Friday, November 25, 2016

The Why, The Fear, and the Exploration of the Curious Curios Presumed Inside - Part III

Before the discovery, there is the "exploration of the curious curios presumed inside."

Some experiences are indelible, transformative. Some of these enduring personal events we see coming, even plan for, like childbirth, deployment in combat, or walking on the moon. Others hit us with unexpected, stunning power. 

The effect of my first encounter with Ayahuasca was like combining all three -- giving birth while being deployed in combat on the moon. Plus, it was sudden and unexpected. So much so, it jarred me loose from myself and any objective sense of certainty about reality. Gallows humor would note that afterwards I had an acute case of the 72-hour PTSD.

According to the Mayo Clinic, "Post-traumatic stress disorder (PTSD) is a mental health condition that's triggered by a terrifying event — either experiencing it or witnessing it. Symptoms may include flashbacks, nightmares and severe anxiety, as well as uncontrollable thoughts about the event."

Check. Check. Check. And double-check on those symptoms. So out of it was I, there was nothing that could get me to go back to the maloca a day after for a second ceremony. Are you kidding? No way was I returning to the scene of the crime for another beating. I guess PTSD has a way of leaving you stunned and defensive like that.

The Mayo Clinic also says, "Many people who go through traumatic events have difficulty adjusting and coping for a while, but they don't have PTSD — with time and good self-care, they usually get better. But if the symptoms get worse or last for months or even years and interfere with your functioning, you may have PTSD. "

I didn't have a lot of time to wait to see if things got better. And there was little self-care available. What I had managed so far was sitting among eucalyptus trees for 16 hours, listening to the breezes lecture me. They made no sense and yet they were so compelling - indicative of my state of mind. I had to decide. Was the two-week retreat over for me, blown out of the water by my initial dip in the pool? There were other ceremonies to come. I could participate or choose to sit things out. Was it cowardly not to plunge into the traumatic unknown once again or good common sense to stay away? I never heard of Dante penning a sequel to his Inferno. So maybe some trips are better taken -- once.

On the night of the second ceremony, my decision was obvious. I was not prepared to risk a repeat performance where I was the major protagonist, out-numbered in what appeared a hopeless fight in a foreign land. So I stayed by myself, knowing all the while that down the darkened path, through the tall trees, the ceremonial fire was being lit once again in the maloca. As the hour got later, the haunting night progressed and I faced times when opting out presented its own unique challenges.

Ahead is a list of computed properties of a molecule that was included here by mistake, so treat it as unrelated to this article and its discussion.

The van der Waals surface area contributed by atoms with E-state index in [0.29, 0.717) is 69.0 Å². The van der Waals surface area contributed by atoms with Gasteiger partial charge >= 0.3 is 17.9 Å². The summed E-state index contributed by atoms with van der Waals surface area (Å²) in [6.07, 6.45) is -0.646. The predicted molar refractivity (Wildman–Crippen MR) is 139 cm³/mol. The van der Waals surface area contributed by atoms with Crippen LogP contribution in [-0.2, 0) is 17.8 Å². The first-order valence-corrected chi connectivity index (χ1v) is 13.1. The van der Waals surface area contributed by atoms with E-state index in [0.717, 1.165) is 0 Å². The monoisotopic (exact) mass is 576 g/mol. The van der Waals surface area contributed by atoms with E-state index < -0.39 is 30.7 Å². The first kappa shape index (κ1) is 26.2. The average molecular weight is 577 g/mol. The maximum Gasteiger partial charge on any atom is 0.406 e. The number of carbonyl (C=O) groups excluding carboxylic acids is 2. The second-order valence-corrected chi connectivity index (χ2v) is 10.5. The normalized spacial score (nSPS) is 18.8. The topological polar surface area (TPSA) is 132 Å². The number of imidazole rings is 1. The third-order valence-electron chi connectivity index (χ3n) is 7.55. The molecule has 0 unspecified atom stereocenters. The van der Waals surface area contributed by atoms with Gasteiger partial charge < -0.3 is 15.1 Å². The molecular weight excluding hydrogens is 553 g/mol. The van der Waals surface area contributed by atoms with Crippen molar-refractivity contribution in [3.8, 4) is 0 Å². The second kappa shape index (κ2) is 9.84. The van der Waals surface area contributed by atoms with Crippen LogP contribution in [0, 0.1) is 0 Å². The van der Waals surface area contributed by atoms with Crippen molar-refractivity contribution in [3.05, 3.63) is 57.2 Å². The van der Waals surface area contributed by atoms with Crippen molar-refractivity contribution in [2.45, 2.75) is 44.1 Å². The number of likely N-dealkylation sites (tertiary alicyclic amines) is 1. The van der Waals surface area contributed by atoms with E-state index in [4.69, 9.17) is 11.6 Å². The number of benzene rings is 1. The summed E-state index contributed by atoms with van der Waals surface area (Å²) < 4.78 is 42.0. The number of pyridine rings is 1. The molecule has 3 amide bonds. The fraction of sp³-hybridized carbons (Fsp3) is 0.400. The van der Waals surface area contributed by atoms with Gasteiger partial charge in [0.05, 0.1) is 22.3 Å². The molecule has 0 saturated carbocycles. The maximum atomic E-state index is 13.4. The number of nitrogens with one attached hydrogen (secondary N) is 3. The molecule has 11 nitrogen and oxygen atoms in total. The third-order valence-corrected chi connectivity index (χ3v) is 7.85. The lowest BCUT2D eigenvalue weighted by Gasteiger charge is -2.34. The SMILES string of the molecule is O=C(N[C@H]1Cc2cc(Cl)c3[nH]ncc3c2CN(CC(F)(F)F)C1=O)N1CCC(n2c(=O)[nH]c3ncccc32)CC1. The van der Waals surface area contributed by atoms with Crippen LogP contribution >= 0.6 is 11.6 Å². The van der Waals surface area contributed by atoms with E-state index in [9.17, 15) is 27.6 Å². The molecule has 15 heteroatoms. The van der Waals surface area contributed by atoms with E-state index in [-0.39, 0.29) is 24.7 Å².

The retreat camp was all but deserted except for me. Mostly everyone else was down at the ceremony. Even though I couldn't see or hear the ceremony I was missing, I was still surrounded by many of the same environmental trappings that had provided a stage for my first experience. The cloaking darkness, the same mountain vegetation, the occasional bark of dogs in the distance, the same clicking of frogs set the stage as before. Now with memories to deal with, the setting became ever so dramatic. Never discount the power of isolation and one's imagination to relive experiences and find ways to extend them into the present. I knew I couldn't be a part of the ceremony, but I hadn't expected my solitary reflections under the stars to evoke such strong emotional echoes. I found I didn't need to drink any of the brew to continue my odyssey. If not visual, the emotional flashbacks only reinforced my 72-hour PTSD.

I was glad when the night was over. And I wasn't the only participant to opt out of the ceremony. Two others had bowed out as well. They weren't forthcoming as to why but the deep somberness of their mood spoke volumes. One other participant had quickly fled camp for good after the chaotic energy whirlwind of the first ceremony.

The next day I heard retreat participants react to their second experience. Some had a very different experience from their first time. It started an undercurrent in me, a subtle prodding to re-examine my decision to opt out. I wasn't about to let it churn me into knots. It may seem a dilemma to choose between "can't go back" but "can't give up." But it's only a dilemma if I let it become an impasse. There had to be a way I could go back into ceremony and overcome the fight-or-flight catatonia of will that had overtaken me.

The next day, there would be a sweat lodge ceremony. It would be held in a different location - not in the maloca. This was good. Also, the sweat lodge ceremony was scheduled to start during the day - lasting from about 10am until about 9pm. The new location and daylight might be different enough. Plus the daylight would allow me more sensory access to nature. Being in nature has always been spiritual to me, even when I was a kid. Nature would be there for me. This I could try. Of course, I wouldn't go under the blankets of the sweat lodge. That would be too claustrophobic in my condition. Plus, I had gotten enough heat to last several lifetimes from the first ceremony. Instead, I'd be part of the group who chose to participate outside, under the sky and around the fire. The fire would be tended by volunteers who would be fire keepers and prepare the hot rocks for sweat lodge use. Also, the brew for the sweat lodge ceremony would be a special mixture of Ayahuasca and San Pedro. My intuition told me that such a combination might be the right prescription for what ailed me.